From Vietnamese bread to Mexican Gringas, they are all listed as some of the world’s best street foods by Taste Atlas, after a poll of readers around the world was conducted in September this year.

With 4.8 out of 5 points, Vietnam’s banh mi ranks on par with Japan’s karaage fried chicken, India’s Paratha or Mexico’s Gringas. According to Euronews, Vietnamese bread has different flavors in each region, but the common point is that they are all wrapped in crispy golden French baguettes.

The baguette was introduced to Vietnam by the French in the 20th century, but it is the creativity and variety of the people here that have made this dish famous all over the world.

The most popular version of banh mi has a filling consisting of pate made from pork liver served with pork rolls, grated carrots with pickle, coriander, sauce and a few other ingredients. You will also find grilled meat sandwiches. The crispy taste of the crust and the fresh ingredients in the filling make for an unforgettable experience.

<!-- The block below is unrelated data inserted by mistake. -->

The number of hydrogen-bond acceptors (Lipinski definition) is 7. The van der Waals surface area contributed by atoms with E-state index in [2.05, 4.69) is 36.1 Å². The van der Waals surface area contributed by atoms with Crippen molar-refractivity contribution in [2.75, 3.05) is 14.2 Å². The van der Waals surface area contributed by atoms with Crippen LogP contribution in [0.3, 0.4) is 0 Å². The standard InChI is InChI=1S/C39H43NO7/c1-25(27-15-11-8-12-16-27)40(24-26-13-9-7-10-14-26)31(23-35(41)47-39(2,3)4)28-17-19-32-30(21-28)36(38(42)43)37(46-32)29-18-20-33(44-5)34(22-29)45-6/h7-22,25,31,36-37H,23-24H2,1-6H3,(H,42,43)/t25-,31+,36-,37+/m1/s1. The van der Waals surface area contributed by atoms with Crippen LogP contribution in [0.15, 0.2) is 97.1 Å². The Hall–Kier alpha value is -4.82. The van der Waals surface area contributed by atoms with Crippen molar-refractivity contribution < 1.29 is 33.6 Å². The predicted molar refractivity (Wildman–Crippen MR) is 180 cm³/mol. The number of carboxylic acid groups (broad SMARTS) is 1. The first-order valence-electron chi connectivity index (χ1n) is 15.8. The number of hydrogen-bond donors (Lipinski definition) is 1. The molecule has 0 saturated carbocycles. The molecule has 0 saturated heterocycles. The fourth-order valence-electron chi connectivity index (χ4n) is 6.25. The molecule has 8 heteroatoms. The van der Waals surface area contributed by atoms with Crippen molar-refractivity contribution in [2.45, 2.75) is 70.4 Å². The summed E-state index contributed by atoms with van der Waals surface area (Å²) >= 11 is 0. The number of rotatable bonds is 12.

This time, the Taste Atlas list also includes Shanghai Lumpiang, also known as Chinese-style spring rolls. Lumpiang is a minced meat filling wrapped with a thin crust and deep fried, dipped in a sweet and sour sauce. Not just a street food, Lumpiang also appears in Chinese at special birthday parties or weddings.

Topping Taste Atlas’s map is Malaysia’s national dish, Roti Canai. This is a popular breakfast dish every day for the people here. The cake is made of flour and butter, rolled thinly, then folded in several layers and baked to a crisp golden color to serve with curry. This dish was introduced to Malaysia around 1800 by Indian immigrants.

Some other dishes have also been voted on by Taste Atlas readers, such as Paratha – a layered bread cooked in butter, popular in South Asian countries from India and Sri Lanka to Pakistan, Nepal and Bangladesh or Carne Asada Tacos, called the world’s first tacos’ and originated in Mexico in the 1500s. Thin slices of ribs are grilled and then served with a tortilla and cilantro.

@ Vietnamnet



Source: Vietnam Insider

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